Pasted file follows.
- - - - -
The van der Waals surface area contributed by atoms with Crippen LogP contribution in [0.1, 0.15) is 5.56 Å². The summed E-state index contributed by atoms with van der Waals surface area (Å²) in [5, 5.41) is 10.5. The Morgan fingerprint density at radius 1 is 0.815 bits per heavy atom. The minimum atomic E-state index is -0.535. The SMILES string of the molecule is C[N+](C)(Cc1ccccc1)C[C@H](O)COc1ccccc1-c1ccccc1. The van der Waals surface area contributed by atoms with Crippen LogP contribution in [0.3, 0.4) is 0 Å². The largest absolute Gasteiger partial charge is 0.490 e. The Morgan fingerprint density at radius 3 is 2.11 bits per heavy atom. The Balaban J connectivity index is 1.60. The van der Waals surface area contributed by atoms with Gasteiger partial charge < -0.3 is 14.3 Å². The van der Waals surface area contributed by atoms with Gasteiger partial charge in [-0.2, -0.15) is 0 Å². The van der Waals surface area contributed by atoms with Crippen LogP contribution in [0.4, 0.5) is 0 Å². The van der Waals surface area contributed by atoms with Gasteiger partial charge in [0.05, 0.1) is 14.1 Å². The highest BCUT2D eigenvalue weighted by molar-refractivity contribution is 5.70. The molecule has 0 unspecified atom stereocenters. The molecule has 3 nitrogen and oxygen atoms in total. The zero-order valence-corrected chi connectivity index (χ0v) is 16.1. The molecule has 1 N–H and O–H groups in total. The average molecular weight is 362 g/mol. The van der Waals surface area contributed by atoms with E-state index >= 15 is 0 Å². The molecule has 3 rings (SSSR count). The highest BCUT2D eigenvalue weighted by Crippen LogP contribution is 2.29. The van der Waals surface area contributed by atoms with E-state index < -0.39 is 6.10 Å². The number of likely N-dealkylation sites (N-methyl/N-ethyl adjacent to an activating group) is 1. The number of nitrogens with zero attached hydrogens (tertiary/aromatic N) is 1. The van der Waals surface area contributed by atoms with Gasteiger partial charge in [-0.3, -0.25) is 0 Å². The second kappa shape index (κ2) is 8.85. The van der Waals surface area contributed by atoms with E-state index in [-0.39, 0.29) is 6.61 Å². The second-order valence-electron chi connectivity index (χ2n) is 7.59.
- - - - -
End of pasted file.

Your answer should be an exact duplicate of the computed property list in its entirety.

The van der Waals surface area contributed by atoms with Crippen LogP contribution in [0.1, 0.15) is 5.56 Å². The summed E-state index contributed by atoms with van der Waals surface area (Å²) in [5, 5.41) is 10.5. The Morgan fingerprint density at radius 1 is 0.815 bits per heavy atom. The minimum atomic E-state index is -0.535. The SMILES string of the molecule is C[N+](C)(Cc1ccccc1)C[C@H](O)COc1ccccc1-c1ccccc1. The van der Waals surface area contributed by atoms with Crippen LogP contribution in [0.3, 0.4) is 0 Å². The largest absolute Gasteiger partial charge is 0.490 e. The Morgan fingerprint density at radius 3 is 2.11 bits per heavy atom. The Balaban J connectivity index is 1.60. The van der Waals surface area contributed by atoms with Gasteiger partial charge < -0.3 is 14.3 Å². The van der Waals surface area contributed by atoms with Gasteiger partial charge in [-0.2, -0.15) is 0 Å². The van der Waals surface area contributed by atoms with Crippen LogP contribution in [0.4, 0.5) is 0 Å². The van der Waals surface area contributed by atoms with Gasteiger partial charge in [0.05, 0.1) is 14.1 Å². The highest BCUT2D eigenvalue weighted by molar-refractivity contribution is 5.70. The molecule has 0 unspecified atom stereocenters. The molecule has 3 nitrogen and oxygen atoms in total. The zero-order valence-corrected chi connectivity index (χ0v) is 16.1. The molecule has 1 N–H and O–H groups in total. The average molecular weight is 362 g/mol. The van der Waals surface area contributed by atoms with E-state index >= 15 is 0 Å². The molecule has 3 rings (SSSR count). The highest BCUT2D eigenvalue weighted by Crippen LogP contribution is 2.29. The van der Waals surface area contributed by atoms with E-state index < -0.39 is 6.10 Å². The number of likely N-dealkylation sites (N-methyl/N-ethyl adjacent to an activating group) is 1. The number of nitrogens with zero attached hydrogens (tertiary/aromatic N) is 1. The van der Waals surface area contributed by atoms with Gasteiger partial charge in [-0.3, -0.25) is 0 Å². The second kappa shape index (κ2) is 8.85. The van der Waals surface area contributed by atoms with E-state index in [-0.39, 0.29) is 6.61 Å². The second-order valence-electron chi connectivity index (χ2n) is 7.59.